While I am not advocating open doors policy for illegal/militant aliens, I would certainly stress that it’s not as if every one is dying to get to the US. John Doerr, the legendary Kleiner Perkins VC has commented that “we should be stapling a green card to the diploma” of advanced science and engineering degrees earned by foreign students.

    America should fix its own mess first; for which it needs brains from all around. It had better admit it before it becomes the onus of the world to fix American poverty -a badly mangled ovarian lottery. Or shall we call it Ovarian snafu !

  11. Michael Clemens says:

    @Marty Nemko:

    So it doesn’t take “moxie” to get to the US illegally? That must be why around 500 people have been dying every year in the desert between Mexico and the US — because illegal immigration is so *easy*!

    link to en.wikipedia.org

    All of the myths you confidently repeat have been studied in depth and found to be false.

    Immigrants do not commit violent or property crimes at higher rates than native-born people do. In fact, rates of incarceration for violent and property crimes are *much* lower than for us good little native-born people. (Immigrants do break the law more often than native-born, but only if you include breaking immigration laws — which makes no sense for this comparison.) Sociologist Ruben Rumbaut explains here:

    link to migrationinformation.org

    And America doesn’t “spend on illegals” either. Unauthorized immigrants use public services at lower rates than the native-born, often out of fear of the government, and frequently pay into the social security system without taking money out. The net fiscal impact of unauthorized immigrants is roughly zero, as found by numerous studies in top academic publications such as this one:

    Lee, Ronald, and Timothy Miller. 2000. “Immigration, Social Security, and Broader Fiscal Impacts.” American Economic Review 90(2): 350–54.

    It’s easy to have uninformed opinions. And why would Americans ever take time and effort to inform themselves about the truth when it comes to immigration policy? After all, we Americans will never bear the consequences; we are utterly unaccountable for these policies.

  12. Kevin Cassidy says:

    While an interesting idea for the short-term, the reason it is overlooked is because it is not the long-term or full-scale solution. What, are 5.7 billion people going to immigrate to the US? The better point remains to export know-how and rule of law to the rest of the world, not pretend they could all live here in the geographical confines of the US.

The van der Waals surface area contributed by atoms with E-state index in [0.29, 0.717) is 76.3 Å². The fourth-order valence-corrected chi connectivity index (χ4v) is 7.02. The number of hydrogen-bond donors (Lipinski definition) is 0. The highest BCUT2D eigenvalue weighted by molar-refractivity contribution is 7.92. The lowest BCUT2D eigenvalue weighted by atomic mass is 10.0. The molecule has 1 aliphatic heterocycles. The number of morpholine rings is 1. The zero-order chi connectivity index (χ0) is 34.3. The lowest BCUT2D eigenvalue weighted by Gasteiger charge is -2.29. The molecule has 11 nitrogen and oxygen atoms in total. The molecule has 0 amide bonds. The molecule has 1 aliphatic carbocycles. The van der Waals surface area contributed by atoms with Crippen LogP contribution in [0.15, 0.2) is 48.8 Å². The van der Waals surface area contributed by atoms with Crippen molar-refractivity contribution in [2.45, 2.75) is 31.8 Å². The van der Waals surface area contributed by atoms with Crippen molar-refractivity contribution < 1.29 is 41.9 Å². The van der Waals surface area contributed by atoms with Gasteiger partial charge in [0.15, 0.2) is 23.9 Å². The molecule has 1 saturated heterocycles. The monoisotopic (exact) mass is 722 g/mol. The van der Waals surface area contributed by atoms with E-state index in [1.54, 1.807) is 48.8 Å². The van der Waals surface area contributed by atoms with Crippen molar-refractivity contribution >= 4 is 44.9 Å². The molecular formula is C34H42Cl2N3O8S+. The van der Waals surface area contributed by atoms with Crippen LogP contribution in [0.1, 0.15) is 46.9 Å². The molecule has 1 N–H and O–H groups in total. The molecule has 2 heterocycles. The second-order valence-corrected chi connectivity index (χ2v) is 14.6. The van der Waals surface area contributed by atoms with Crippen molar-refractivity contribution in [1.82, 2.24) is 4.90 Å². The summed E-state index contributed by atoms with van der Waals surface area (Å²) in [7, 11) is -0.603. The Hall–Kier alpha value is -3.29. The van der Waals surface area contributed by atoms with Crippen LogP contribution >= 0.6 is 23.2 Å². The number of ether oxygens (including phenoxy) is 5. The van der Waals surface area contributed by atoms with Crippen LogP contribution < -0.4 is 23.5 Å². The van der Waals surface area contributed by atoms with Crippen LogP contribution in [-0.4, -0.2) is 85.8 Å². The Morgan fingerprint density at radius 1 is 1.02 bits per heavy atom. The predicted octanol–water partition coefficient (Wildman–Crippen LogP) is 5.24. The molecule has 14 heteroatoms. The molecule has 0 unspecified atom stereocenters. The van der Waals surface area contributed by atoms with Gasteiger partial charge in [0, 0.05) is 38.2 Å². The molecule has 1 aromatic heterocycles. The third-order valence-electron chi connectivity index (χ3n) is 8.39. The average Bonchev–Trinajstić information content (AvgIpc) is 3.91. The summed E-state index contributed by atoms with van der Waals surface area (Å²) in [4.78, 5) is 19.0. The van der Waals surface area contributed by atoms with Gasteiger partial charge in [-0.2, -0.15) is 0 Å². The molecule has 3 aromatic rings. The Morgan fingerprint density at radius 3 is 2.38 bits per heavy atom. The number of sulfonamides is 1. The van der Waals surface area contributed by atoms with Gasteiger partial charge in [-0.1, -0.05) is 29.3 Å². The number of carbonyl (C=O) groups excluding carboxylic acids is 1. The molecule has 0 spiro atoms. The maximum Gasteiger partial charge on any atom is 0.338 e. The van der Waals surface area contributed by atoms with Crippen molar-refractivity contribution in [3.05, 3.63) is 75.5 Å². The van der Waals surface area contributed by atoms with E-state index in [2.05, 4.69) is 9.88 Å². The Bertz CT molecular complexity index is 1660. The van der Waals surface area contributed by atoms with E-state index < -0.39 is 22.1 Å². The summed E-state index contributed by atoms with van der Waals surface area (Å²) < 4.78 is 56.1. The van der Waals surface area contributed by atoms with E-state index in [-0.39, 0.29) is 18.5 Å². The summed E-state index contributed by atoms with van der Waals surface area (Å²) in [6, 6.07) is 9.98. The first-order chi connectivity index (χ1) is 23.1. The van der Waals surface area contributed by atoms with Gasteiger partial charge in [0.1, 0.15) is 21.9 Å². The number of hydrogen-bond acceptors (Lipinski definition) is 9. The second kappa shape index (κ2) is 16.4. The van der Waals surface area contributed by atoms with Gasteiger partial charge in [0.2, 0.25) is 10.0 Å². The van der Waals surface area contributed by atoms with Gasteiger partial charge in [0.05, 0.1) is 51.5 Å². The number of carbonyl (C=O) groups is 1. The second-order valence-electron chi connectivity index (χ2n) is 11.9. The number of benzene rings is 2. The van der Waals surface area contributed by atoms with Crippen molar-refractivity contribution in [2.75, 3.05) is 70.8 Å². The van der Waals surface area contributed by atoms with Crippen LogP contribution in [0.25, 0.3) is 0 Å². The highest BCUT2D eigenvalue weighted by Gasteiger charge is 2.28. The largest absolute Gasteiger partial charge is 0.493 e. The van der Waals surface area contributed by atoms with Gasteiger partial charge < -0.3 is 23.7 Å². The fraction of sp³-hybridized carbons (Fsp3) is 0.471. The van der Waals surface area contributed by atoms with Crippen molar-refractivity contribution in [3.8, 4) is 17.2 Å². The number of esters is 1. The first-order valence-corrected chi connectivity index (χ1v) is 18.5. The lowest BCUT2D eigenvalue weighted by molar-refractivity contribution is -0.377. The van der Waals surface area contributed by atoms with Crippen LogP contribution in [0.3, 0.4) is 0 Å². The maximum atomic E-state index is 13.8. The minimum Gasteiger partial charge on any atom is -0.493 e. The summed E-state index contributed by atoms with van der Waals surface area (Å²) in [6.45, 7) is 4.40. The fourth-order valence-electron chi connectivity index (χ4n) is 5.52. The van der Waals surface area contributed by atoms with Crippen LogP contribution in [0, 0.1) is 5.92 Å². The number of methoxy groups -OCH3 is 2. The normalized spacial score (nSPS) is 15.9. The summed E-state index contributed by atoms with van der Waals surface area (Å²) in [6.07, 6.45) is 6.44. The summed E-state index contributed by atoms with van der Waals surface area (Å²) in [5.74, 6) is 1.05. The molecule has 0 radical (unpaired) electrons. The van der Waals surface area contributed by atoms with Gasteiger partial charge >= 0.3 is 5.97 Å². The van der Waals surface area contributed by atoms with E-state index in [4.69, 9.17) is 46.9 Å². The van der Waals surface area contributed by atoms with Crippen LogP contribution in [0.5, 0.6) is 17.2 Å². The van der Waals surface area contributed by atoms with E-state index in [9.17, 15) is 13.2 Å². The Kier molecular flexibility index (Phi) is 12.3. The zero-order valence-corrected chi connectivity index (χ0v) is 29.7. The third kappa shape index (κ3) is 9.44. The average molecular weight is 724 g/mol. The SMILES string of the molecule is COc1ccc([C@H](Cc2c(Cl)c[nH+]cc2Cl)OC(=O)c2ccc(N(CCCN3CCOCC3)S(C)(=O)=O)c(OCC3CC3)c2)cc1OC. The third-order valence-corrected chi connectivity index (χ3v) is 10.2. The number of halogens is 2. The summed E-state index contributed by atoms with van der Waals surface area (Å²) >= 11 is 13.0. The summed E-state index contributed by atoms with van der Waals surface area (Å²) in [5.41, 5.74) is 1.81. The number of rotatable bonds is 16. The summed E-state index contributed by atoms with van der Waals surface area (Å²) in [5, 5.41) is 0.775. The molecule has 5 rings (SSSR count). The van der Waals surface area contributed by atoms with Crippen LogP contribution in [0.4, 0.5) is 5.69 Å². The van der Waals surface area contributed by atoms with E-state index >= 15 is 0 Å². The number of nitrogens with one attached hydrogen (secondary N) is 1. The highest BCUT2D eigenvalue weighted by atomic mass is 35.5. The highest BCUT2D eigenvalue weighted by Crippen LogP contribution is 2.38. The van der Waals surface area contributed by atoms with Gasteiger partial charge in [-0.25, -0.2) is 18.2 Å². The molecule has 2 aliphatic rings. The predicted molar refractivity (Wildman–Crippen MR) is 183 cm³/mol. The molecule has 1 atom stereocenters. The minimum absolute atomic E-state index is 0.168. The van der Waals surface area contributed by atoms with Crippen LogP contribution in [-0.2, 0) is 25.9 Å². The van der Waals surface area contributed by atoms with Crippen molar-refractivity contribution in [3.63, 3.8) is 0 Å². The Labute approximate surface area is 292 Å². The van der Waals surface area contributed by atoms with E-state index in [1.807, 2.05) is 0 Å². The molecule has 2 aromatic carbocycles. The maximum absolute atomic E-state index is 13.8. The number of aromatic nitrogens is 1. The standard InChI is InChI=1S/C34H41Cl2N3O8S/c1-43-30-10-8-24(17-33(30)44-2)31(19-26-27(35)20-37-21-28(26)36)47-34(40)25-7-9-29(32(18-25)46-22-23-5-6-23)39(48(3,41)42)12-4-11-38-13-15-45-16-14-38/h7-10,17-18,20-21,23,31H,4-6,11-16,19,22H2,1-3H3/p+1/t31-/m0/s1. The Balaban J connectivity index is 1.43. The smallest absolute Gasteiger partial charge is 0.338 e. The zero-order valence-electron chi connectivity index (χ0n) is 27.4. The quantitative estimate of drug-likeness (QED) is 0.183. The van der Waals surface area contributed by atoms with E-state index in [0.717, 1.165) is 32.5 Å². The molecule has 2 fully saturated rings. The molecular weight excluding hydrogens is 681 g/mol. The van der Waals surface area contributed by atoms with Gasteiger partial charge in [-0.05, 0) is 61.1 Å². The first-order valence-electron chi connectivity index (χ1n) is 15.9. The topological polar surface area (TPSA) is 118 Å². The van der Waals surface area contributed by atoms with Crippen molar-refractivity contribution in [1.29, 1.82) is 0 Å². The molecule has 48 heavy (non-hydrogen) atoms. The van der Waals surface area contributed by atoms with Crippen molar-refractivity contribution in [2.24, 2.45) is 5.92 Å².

This also dramatically underestimates the question as to whether the American lifestyle is sustainable, both in the environmental sense and the personal sense. Cultures have ridden off the rails before. Either inviting everyone here or globalizing our exact way of life (which is still different from exporting certain ways of doing things *into* existing cultures) may not be the best plan.

  13. Mark says:

    Excellent piece…excellent blog. I find myself regularly wanting to “read your shit.”

    Can you direct me to that “jaw-dropping” chart?

  14. Ben Casnocha says:

    This is a very strange comment. America might have a "socio-economic mess"
    but it's not even close to the dire poverty that billions in the world face.
    America benefits from immigrants; the immigrants benefit more.

  15. ashimmy says:

    Ben- while I am a big fan of immigration as the real life blood of this country, the inherent problem is not one of a sperm or ovarian lottery. The problem is clearly laid out in Tom Friedman’s latest book, a hot, flat, crowded, etc. Ben we can’t afford for the too many people in the world to be American. Whether being American means living here in America or living the American lifestyle in their own country, the world does not have the resources to support it.

    That being said, lottery or not, the world is not fair (unfortunately). We have to figure out how to let as many people the world over live at an American level of consumption, while leveraging that to continue an American advantage and make the world a greener, friendlier place. Sound impossible? That is your mission if you choose to accept it!

  16. Ben Casnocha says:

    Can't find it right away but I'm sure Clemens has it somewhere on his site.

  17. Ben Casnocha says:

    Agreed — and until we can find a way to live sustainably, we have no right
    to deny a higher standard of living to someone who lost the ovarian lottery.

  18. Krishna says:

    I used the word poverty in a relative sense – poverty of ideas to fix the mess.

    Get your facts right Ben. Who told you the immigrants benefit more? Whom did you verify it with?

    Ask a Michael Dell or a Bill Gates that visit India thrice a year to set up their own R&D centers here since your government does not allow them to hire enough talent. Their corporations will fold up if the supply of talent is left to political discretion.

    Hope you get it.

  19. mb says:

    Ben Casnocha for President!

  20. Ben Casnocha says:

    Krishna, I have a lot of respect for you but on this issue you are off
    base. The Haitian who cleans kitchens in Haiti, who goes to the US and does
    the exact same job, gets paid 300 times more in the U.S. He is richer, and